Germany’s Guildo Horn provided novelty in 1998 coming 7th with 86 points.
Semi final one is done and dusted, and semi final two is just around the corner however what is really missing from this year’s contest is a real proper novelty act. You know the type, the one that everyone finds a lot of fun and runs that tightrope of being either high on the scoreboard or bombing out into oblivion. In commemoration of such acts here is quick look at five of nutleyone’s favourite novelty acts from recent years….
2003: Weil der Mensch Zählt – Alf Poier (Austria)
Well since this year’s contest is in Vienna let’s start by giving some time to this rather bizarre act that Austria sent 12 years ago. It did well enough to reach 6th place with 101 points but it’s totally bonkers with the English translation of lyrics ‘Little hares have short noses, And little cats have soft paws’ – this is novelty to the extreme. Of course no one knew any of this unless they knew the Styrian dialect of German which the song was written in. The melody is catchy – I think I even voted for this – it’s truly novelty to the extreme!
2008: Irelande Douze Points – Dustin the Turkey (Ireland)
From the successful novelty we move to a total turkey – in more ways than one. Terry Wogan once said you can never discount Ireland from Eurovision, the country having won the contest 4 times in 5 years between 1992 and 1996 – however this song was everything you don’t want from a novelty act. Bemoaning lack of recent Irish success and some out of tune women singing ‘Irelande douze points’ it comes as no surprise this never qualified from its semi final in 2008 scoring just 22 points and 15th place with Estonia only getting the joke (duly awarding 7 points). In actual fact I think the funniest thing was Dustin’s interview on BBC Three afterwards when he said he was ‘going to cut off his giblets’ and rebrand as ‘Dustin International’….
2006: Congratulations – Silvia Night (Iceland)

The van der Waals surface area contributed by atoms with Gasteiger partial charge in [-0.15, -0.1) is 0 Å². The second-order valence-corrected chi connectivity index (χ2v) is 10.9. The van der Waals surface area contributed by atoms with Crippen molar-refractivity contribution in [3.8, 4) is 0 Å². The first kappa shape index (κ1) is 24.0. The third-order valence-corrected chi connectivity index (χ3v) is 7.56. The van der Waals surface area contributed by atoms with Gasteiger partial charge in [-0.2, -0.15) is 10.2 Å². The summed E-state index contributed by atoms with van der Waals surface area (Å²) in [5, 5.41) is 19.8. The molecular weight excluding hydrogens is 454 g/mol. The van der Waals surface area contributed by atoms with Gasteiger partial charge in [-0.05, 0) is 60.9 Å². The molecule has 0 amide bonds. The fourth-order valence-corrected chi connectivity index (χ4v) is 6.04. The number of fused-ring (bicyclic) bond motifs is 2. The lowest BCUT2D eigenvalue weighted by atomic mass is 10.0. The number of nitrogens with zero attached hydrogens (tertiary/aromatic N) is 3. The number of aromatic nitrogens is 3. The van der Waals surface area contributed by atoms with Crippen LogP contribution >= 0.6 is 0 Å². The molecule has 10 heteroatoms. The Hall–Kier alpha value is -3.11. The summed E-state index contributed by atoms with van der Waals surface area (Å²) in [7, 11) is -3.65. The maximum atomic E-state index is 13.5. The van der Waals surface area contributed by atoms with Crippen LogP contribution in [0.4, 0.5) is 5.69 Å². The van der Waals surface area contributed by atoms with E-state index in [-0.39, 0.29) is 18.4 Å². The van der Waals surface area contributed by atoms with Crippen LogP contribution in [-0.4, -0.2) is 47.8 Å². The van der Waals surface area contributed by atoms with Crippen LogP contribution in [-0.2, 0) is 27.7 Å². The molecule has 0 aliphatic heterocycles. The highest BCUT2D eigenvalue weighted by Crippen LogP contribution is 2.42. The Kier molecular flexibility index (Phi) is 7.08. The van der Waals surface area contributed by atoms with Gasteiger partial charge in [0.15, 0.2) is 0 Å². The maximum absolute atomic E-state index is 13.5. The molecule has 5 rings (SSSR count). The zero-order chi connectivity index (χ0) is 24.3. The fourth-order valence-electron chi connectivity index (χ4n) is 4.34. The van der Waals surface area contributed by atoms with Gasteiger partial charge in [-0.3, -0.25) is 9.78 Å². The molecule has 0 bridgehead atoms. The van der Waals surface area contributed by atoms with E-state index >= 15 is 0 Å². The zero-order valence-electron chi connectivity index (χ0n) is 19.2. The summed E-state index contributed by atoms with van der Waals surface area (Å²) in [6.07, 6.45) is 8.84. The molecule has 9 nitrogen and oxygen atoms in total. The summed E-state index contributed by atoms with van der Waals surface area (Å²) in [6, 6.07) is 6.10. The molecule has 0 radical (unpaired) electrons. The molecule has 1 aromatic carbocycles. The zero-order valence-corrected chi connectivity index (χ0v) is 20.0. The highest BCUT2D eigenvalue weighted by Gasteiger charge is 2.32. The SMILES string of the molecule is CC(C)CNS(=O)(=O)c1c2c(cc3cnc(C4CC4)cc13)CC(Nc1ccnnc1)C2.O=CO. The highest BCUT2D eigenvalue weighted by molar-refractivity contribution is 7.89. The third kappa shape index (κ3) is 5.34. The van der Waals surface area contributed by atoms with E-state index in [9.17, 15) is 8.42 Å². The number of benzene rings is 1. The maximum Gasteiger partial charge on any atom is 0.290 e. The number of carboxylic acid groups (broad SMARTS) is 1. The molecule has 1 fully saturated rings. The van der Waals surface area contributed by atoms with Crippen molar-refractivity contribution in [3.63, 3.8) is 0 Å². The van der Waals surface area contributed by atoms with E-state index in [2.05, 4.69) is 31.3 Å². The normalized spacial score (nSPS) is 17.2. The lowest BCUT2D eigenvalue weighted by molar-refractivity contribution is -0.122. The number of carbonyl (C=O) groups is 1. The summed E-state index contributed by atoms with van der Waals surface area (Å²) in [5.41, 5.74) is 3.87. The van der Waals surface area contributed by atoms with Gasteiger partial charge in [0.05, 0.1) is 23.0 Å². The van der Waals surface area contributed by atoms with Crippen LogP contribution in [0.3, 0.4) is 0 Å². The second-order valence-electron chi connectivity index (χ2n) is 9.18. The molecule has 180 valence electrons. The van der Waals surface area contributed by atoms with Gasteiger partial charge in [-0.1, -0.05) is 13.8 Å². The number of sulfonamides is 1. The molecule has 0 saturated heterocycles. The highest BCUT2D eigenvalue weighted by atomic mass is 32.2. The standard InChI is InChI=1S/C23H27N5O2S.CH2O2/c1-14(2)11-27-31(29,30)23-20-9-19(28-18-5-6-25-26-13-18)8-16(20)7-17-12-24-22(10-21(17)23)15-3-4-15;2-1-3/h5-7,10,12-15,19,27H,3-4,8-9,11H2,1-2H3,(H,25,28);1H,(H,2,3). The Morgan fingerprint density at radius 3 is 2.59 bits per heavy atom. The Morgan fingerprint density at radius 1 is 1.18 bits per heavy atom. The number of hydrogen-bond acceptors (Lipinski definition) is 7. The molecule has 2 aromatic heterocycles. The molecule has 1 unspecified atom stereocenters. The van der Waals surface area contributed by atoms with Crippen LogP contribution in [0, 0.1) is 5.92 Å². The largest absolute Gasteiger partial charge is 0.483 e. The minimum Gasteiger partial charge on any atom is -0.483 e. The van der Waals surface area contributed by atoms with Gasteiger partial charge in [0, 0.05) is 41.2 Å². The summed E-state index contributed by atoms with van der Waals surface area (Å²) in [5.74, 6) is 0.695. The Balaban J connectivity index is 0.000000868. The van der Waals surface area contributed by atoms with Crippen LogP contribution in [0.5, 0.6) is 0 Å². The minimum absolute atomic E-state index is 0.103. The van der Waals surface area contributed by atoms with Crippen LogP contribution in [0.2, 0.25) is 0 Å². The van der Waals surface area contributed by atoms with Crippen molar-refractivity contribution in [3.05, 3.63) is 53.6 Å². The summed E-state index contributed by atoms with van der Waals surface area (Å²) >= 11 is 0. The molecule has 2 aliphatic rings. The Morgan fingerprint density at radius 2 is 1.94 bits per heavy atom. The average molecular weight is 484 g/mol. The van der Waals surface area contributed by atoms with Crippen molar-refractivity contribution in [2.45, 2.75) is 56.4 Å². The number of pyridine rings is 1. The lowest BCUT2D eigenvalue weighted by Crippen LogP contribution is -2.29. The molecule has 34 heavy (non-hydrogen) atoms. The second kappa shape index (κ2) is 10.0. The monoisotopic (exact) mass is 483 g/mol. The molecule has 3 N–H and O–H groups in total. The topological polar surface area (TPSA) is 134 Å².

Sticking with the fictional theme, another unsuccessful and slightly more controversial figure arrived in Eurovision in 2006 under the guise of Silvia Night. Let’s be honest, this wasn’t just a controversial, novelty song. This was a controversial, novelty act who took acting ‘in character’ too far across the whole week of Eurovision by making controversial statements about the other entrants, getting a journalist thrown out of her press conference (though that was staged) and generally being rude and foul about everyone. To top it all the lyrics of her song included a phone call to God where she claimed to be his favourite person. Is it any wonder she got booed?! 13th place and 62 points in her semi final meant a failure to qualify for the final – phew!
1998: Guildo hat euch lieb – Guildo Horn (Germany)
A more successful attempt at novelty can be found at the NEC Birmingham during the 1998 contest. Germany’s Guildo Horn amused plenty as he rang cow bells, stroked Katie Boyle’s face (and a bald man’s head) and climbed all over the stage (yes, literally!) during his performance. This is possibly one of my favourite novelty acts of all time – his antics being received in good humour. In some ways it’s a great shame this was sandwiched between two favourites – Israel (Dana International) and Malta (Chiara). Guildo finished in a well earnt 7th place with 86 points.
The final novelty act in this mini-run down has to go to this extremely funny, second placed entry from 2007. This has everything a novelty act could want – made up words, silver and gold outfits and a totally bonkers performance from a Ukrainian drag queen. It’s quite comforting to see that this was a novelty act that everyone got on board with – this entry actually received votes from more countries than the eventual winner (Serbia’s Molitva). In fact it was only Albania that didn’t give the song any votes at all. With European chart success and some great sing-a-long lyrics like ‘Sieben Sieben, ai lju-lju, Sieben Sieben, eins, zwei’ this is the benchmark of novelty!
This year’s Eurovision Song Contest continues with the second semi final tomorrow evening with the UK broadcast on BBC Three from 8pm (BST).
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